Earlier this year we sought applications once again for the Innovator of the Year competition. As last year, we have chosen to support two prizes, one for pedagogical research and one for Pure and Applied Research in Science or Engineering.
Once again the quality of the applications was very high, but ultimately the committee (comprising the three deans and the PVC) had to select a winner in each category.
Turning first to the pedagogical category, the winner is Dr. Sara Marsham, in a submission co-authored by Dr. Alison Graham, Dr. Christie Harner and Mr Jonathan Lamb.
The aim of the project was to collaborate with students, academics and support staff in a re-design of assessment across Biology and Marine Science. They created a software program that visually maps existing assessments and submission/feedback deadlines for students and staff. The program allows one to identify i) how students and staff perceive links between assessment activities within and across modules; and ii) purposes of different assessments and feedback types. This ultimately could lead to a re-design of assessment and feedback activities that are fit for purpose, engage students, link to future modules (both contemporaneous and future), and manage student and staff workloads.
They employed an MSc Computer Science student via the Careers Service work experience scheme to provide the specialist programming knowledge. After identifying the specification of the program, a prototype was created using assessment and feedback deadlines for Stage 1 to 3 Biology and Marine Science modules for a test year (2013/2014). Using module combinations, a visual map can be produced for either students or staff demonstrating periods of high workload on assessment or feedback. This is a unique program not available anywhere else within the University. It will allow Schools to better plan assessments within modules and across programmes and has applications for the Engineering Excellence project as well as other Faculty initiatives. The innovative step was not only creating the mapping software, but including academic and support colleagues at this early stage of the project. Valuable feedback was received from academic and administrative staff within the two Schools, and NUIT was involved prior to the first pilot. This ensures buy-in from users and a cohesive approach that will allow the project to successfully grow within SAgE.
The project has had impact on the programmes within Biology and Marine Sciences. Biology is seeking to streamline assessment across their modules, and Marine Science is consolidating changes implemented in 2014/2015. The student experience will improve with programmes mapped to best suit learning needs, including revisions not only to the types of assessments set and feedback received, but also to deadlines and feedback turnaround on specific assessments. The team is working with colleagues in NUIT, the eAssessment and Feedback group and the Engineering Excellence project and believe that the project will have a positive impact across Newcastle University as a model of curriculum re-design that considers student engagement.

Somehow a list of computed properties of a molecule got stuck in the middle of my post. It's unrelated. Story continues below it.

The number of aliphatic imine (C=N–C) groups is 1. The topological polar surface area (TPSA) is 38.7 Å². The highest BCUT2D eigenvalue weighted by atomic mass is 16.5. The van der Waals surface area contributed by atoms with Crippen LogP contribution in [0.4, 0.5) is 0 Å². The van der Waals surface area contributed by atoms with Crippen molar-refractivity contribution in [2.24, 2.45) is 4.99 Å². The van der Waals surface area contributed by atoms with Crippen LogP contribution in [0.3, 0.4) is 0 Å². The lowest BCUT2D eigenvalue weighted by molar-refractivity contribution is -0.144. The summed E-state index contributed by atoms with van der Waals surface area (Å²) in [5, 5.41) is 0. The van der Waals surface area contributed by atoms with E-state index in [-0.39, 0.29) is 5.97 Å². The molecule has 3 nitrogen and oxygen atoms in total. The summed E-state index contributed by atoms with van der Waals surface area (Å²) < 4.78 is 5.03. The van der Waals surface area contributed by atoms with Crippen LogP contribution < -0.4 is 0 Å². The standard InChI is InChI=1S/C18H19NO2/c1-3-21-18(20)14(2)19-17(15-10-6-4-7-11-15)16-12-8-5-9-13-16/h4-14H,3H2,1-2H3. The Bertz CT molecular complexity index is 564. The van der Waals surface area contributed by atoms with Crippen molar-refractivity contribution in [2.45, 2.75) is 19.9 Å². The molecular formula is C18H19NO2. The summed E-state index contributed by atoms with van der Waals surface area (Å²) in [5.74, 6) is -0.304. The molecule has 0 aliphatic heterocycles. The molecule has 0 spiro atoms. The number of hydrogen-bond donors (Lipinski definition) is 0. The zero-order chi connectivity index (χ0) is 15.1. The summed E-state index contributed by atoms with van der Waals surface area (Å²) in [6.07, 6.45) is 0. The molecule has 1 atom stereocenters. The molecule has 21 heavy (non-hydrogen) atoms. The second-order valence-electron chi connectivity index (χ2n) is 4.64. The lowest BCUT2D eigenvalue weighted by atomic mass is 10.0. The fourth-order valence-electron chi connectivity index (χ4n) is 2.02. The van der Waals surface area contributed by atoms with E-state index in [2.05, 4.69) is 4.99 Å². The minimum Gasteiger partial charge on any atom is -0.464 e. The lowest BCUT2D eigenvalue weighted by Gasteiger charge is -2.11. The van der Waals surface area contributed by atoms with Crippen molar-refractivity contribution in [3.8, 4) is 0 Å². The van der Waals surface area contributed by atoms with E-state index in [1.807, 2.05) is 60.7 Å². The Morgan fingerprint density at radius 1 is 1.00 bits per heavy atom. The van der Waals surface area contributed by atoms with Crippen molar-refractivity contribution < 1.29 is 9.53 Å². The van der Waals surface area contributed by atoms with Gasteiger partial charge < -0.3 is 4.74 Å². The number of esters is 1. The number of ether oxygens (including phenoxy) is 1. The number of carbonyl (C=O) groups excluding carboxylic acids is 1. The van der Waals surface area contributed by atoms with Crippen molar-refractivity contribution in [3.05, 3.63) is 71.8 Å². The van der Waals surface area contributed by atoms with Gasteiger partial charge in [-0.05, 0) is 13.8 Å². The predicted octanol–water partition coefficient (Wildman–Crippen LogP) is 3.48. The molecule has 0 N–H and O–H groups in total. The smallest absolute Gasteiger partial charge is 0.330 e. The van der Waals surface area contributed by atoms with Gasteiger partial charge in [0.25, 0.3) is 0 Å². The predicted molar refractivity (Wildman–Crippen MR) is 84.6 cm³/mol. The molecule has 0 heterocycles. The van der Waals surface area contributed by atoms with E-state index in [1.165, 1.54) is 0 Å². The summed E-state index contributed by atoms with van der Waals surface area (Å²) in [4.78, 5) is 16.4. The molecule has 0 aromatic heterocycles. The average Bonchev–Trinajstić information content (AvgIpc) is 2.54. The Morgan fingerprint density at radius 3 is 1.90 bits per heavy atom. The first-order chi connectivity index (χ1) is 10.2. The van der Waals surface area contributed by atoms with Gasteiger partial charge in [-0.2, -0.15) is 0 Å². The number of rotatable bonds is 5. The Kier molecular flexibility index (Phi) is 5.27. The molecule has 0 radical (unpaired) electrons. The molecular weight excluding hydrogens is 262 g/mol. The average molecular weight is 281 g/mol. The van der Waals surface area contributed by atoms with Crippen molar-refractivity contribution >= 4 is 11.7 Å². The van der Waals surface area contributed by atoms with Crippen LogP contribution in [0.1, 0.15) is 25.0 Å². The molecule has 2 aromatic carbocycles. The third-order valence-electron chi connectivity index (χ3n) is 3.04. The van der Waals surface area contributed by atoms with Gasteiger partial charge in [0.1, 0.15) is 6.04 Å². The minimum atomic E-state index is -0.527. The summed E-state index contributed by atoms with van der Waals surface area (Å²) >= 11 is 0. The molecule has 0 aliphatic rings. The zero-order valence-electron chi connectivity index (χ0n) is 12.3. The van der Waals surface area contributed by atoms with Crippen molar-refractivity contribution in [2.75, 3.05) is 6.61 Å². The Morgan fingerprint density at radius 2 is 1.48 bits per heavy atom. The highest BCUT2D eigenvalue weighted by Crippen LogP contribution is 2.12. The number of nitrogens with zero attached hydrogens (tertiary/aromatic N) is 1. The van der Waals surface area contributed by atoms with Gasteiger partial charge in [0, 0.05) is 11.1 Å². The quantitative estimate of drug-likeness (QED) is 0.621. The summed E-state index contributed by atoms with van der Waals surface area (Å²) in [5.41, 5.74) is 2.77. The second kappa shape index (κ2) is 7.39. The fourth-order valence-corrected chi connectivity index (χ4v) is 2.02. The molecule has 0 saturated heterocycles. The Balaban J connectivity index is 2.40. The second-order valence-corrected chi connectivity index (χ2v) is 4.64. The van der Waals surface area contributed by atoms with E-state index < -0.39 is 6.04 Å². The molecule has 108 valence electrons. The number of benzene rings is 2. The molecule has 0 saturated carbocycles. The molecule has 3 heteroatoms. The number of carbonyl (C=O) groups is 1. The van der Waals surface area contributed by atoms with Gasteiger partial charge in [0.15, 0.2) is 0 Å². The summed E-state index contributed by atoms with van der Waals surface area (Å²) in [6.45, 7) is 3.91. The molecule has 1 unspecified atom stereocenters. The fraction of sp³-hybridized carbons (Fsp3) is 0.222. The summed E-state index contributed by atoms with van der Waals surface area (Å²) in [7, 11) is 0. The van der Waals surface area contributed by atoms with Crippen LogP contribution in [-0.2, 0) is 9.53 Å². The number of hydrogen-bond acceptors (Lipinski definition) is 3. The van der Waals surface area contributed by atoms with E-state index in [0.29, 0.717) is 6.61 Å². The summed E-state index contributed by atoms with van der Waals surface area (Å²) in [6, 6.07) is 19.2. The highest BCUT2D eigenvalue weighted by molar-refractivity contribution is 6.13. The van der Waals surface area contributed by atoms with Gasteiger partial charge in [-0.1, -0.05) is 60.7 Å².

In the Pure and Applied research category, the winner is Dr. Lidija Siller, in a submission co-authored by Mr. Xiao Han. Their work concerns aerogels, which are ultra-light materials with the highest porosity known to man. They have outstanding thermal insulation properties and are ideal materials for use in buildings and for oil/gas wells and pipes. The widespread use of these materials is still limited because current commercial methods of synthesis require high pressure and high temperature to dry the gel, which is energy intensive and therefore produces materials too expensive for all except highly specialised use. Ambient pressure drying of gels provides an alternative, less energy intensive route but commonly relies on replacing the original solvent used for gel preparation with organic solvents that are very costly. The recent simple method utilised by the applicants eliminates the need for use of organic solvents (by inorganic solvent which is ~ 70 times cheaper) and has the potential to form the basis of sustainable, low cost manufacturing of aerogels and aerogel-based composites, including ‘smart’ materials.
Capillarity is the mechanism when silica gels, as the most common aerogel material, undergo the drying process. In the conventional ambient pressure drying method, low-surface-tension solvent (LTS) (hexane, heptane) in pores directly evaporates from the surface when gels are heated. In the new process, inorganic solvent, carbonate solution and catalyst produces carbon dioxide gas within the pores of gel. When carbon dioxide forms in the middle of a pore of the gel, the gas is incompressible and therefore the pore diameter is increased. From the Young-Laplace equation equation capillarity is reduced by enlarging the radius of the pore. This is the basis of new method. The idea came from studying the microstructure of dragonfly wings, which have aerogel microporous structure.
Europe imports half its energy requirements and consumes 1/5 of the Planet’s reserves . The manufacture of energy saving insulation materials with minimal production-related environmental impact is clearly highly desirable, and the new method of aerogel production can help to the UK to achieve national and European targets associated with energy use and carbon reduction. This method of low cost aerogel production could place the UK in the forefront of a new industry.
Many congratulations to both successful teams. Each team will receive £5000 to support their research activities.